Adding a handful of dates to your daily diet could improve your blood triglyceride levels without raising blood sugar levels according to new research by an Israeli scientist.
Professor Michael Aviram, a biochemist from the Technion-Israel Institute of Science, found that eating Hallawi dates daily for four weeks could improve the quality of lipids (fats) in the blood without raising sugar levels. In 1995, Aviram was the first to prove that consuming red wine reduces cholesterol oxidation and arteriosclerosis development.
Dates, which grow in sub-tropical and desert areas throughout North Africa, the Middle East, California and Australia are rich in natural sugars and vitamins A and B. They are thought to be one of the world’s oldest cultivated fruits and the date palm was often called the ‘tree of life,’ as every part of the tree can be utilized.
Keeping your arteries clear
Aviram and his team carried out a test on 10 healthy subjects who ate 3.75 oz of Hallawi dates daily for four weeks. The results of the test, which were published online by the Journal of Agricultural and Food Chemistry, showed a 15 percent decrease in triglyceride (fats) levels and a 33% drop in the amount of oxidation of fats in the blood.
“Oxidation is central to the deposition of cholesterol into the artery wall,” says Aviram of the Technion Faculty of Medicine and Rambam Medical Center. “Once it is deposited, it can cause blockage of the blood supply to the heart or brain, a phenomenon that causes heart attack or stroke.”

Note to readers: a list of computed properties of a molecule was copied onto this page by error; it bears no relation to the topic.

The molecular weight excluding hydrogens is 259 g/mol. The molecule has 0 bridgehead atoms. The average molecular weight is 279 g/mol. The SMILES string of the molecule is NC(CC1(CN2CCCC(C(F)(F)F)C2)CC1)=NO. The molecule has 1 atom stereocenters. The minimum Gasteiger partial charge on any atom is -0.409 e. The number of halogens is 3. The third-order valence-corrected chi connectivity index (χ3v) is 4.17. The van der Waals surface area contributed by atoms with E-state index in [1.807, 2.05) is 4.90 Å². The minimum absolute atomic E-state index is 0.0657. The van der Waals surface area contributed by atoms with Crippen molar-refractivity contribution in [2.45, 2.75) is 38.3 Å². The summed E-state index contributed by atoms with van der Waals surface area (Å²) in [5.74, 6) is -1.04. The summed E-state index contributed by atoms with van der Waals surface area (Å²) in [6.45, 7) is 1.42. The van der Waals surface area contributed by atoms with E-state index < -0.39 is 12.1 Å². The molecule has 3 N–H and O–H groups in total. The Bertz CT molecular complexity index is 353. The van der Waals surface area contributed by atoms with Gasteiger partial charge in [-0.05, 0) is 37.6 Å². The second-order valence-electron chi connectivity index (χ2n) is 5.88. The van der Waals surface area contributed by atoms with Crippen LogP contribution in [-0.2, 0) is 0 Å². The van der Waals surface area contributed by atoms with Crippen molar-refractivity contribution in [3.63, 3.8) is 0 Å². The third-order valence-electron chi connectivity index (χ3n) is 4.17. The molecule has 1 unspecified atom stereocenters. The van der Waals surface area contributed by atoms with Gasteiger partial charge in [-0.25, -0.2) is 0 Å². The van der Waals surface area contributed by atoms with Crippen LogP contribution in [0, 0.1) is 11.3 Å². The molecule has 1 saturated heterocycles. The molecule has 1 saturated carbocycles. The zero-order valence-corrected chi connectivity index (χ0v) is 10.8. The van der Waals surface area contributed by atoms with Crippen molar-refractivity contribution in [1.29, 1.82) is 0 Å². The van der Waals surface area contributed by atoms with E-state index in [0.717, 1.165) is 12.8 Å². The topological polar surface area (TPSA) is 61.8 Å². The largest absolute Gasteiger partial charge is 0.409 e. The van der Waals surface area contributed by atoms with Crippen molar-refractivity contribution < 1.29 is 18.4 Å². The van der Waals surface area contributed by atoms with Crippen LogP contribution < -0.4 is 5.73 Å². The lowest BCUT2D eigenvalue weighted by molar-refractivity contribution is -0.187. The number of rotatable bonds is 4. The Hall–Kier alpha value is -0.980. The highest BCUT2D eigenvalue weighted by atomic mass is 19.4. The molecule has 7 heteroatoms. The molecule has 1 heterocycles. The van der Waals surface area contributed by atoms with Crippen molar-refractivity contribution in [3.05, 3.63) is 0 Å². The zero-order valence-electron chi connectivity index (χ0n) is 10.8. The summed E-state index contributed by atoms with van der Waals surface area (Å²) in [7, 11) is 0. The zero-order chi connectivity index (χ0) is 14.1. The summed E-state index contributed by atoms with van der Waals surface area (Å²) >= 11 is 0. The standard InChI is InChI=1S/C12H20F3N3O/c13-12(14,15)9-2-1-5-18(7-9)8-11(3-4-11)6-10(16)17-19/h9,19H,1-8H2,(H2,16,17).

According to Aviram, a patient’s risk for heart and vascular disease is assessed not just by measuring the quantity of blood cholesterol levels, but also the quality. This quality begins to degrade when the cholesterol is oxidized into potentially harmful molecules.
Aviram has spent more than 20 years trying to find ways to prevent and break down the deposits of cholesterol in the arteries – arteriosclerosis – that cause strokes and heart disease, a major cause of death in the Western world. He has focused particularly on discovering natural antioxidants that can improve the quality of blood cholesterol levels.
Red wine, onions and pomegranate
Following his groundbreaking study in the ’90s when he discovered the health benefits of drinking red wine, in later studies he also confirmed the antioxidant benefits of licorice, onions, olive oil and pomegranates, proving that the juice of the fruit contains a particularly powerful antioxidant that can help fight cholesterol and heart disease more effectively than the flavinoids in tomatoes and red wine.
Aviram is also developing a white wine that will have the same health benefits for the heart as red.
Dates contain high levels of sugar, and the researchers were surprised to discover that a diet rich in dates did not bring about an increase in blood sugar level. This could possibly make them suitable even for patients suffering from mild hyperglycemia (persistently high blood sugar levels), Aviram believes.